Mike O’Kane

Senior Geotechnical Engineer, O’Kane Consultants

Steve Pearce

Senior Geoscientist, O’Kane Consultants

 

Minimum 10, maximum 50 delegates
Regular 4500/4800 ZAR, Students 3100 / 3400 ZAR

 

Context and Need for Workshop

Unfortunately, a common process that often occurs at mine sites when undertaking progressive rehabilitation and closure planning is the “closed loop of rehabilitation and closure planning support studies”; which in other words is the “… Beaten Path …” referred to in our workshop title. Regulatory agencies and mine operators are often challenged to ‘break out’ of the closed loop because there has been insufficient attention put towards developing achievable, simple, clear, well-documented and well-communicated overarching closure objectives, or goals and guiding principles, for closure. While we ‘all know’ this is important, understanding how to put this into practice is often not achieved. Rather, sites and stakeholders fall into a trap of setting lofty, esoteric, subjective (poorly defined) and/or unobtainable objectives, and then failing.

A common symptom of this lack of attention to setting, agreeing to, communicating early on, and also constantly adhering to site-specific closure objectives, is a series of disconnected and disjointed studies (i.e. “the Beaten Path”.) The results of these studies are most often not communicated to all relevant site and corporate personal, and/or stakeholders. And commonly, are conducted without the context of a common site, corporate, and stakeholder risk profile (and hence are typically not properly prioritised).

This workshop will bring forth a holistic and integrated approach to progressive rehabilitation and closure planning, one that focuses on risk management, and most importantly risk management that is developed within stakeholders’ collective risk profile; in other words, “… Your Road Map to Closure …”. Interspersed within the discussions on risk, will be development of understanding for typical failure modes associated with closure, and as such our workshop instructors will provide technical strategies, approaches, and case studies to illustrate how these failure modes can be addressed, adaptively and proactively, to manage risk and continue on “Your Road Map to Closure”.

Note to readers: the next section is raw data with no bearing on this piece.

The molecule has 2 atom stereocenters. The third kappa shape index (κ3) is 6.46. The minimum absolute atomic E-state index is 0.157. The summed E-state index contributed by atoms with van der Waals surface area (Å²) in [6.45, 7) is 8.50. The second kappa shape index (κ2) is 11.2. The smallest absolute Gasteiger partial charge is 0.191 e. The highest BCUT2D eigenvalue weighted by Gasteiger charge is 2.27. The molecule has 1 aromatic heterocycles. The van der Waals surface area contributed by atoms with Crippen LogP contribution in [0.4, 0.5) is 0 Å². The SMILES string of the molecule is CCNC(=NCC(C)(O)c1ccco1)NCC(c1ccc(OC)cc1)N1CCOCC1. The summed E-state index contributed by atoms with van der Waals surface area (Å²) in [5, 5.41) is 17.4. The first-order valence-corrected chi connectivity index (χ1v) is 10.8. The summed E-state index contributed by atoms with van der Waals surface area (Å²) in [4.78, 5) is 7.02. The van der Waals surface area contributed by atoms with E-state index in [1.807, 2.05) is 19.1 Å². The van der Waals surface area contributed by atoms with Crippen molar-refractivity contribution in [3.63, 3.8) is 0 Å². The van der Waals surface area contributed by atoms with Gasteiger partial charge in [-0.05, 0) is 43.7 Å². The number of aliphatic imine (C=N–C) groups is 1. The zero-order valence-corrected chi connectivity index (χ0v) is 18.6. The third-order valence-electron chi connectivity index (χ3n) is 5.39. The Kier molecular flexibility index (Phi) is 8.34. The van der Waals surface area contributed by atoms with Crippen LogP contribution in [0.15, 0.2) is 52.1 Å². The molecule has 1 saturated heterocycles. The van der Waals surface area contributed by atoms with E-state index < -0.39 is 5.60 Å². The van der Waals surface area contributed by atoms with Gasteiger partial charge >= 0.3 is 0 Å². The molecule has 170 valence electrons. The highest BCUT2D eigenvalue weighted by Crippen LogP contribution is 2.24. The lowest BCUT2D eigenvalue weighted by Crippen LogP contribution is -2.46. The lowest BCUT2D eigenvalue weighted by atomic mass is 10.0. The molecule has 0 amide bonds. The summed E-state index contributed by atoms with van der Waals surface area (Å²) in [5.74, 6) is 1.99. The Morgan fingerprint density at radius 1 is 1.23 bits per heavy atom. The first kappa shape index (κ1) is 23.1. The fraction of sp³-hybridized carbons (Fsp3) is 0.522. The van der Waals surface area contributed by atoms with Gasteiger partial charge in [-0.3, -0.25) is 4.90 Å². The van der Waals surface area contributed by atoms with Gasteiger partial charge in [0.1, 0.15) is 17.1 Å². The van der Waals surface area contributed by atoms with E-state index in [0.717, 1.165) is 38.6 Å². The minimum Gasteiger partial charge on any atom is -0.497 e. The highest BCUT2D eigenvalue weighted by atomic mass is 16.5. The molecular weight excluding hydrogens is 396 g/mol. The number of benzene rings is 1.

Target Audience

This workshop will offer closure planners, site managers, and corporate mine management personnel the opportunity to evaluate closure planning at a high level and the workshop is therefore suitable for those with minimal technical background on specific closure planning stupor studies, such as ML-ARD assessment, cover system and landform design. However, within each ‘mini-case study’ presented during the workshop, more technical details will be offered to generate understanding for potential failure modes that lead to the need for risk management as it relates to closure.

Workshop Programme

Workshop instructors will be Mr. Mike O’Kane and Mr. Steve Pearce, O’Kane Consultants (OKC). From a technical perspective, OKC is a world leader in many facets of mine closure planning support studies, including waste geochemistry, unsaturated zone hydrology, cover systems, and landforms. The workshop will be held in four, 2 hr sessions spreading out over a single day. An additional half-day can be added if further technical detail and case studies are added to the workshop.

Workshop Outcomes

Outcomes from the workshop for participants will include, but are not limited to: i) a greater appreciation for the need to develop site-specific overarching closure objective and landform specific closure objectives, ii) a greater appreciation for the need to implement a closure plan approach, as opposed to an EIS approach, when planning for closure; meaning, the need to set a ‘base case’ for closure early in the process, and then use risk as the engineering tool to focus and prioritise the need for future studies, and iii) understanding for key technical issues as they relate to typical failure modes within closure planning. All of the above would be provided in the context of ‘mini-case studies”.

Workshop Materials

Workshop participants would be provided with bound hard copies of presentation slides.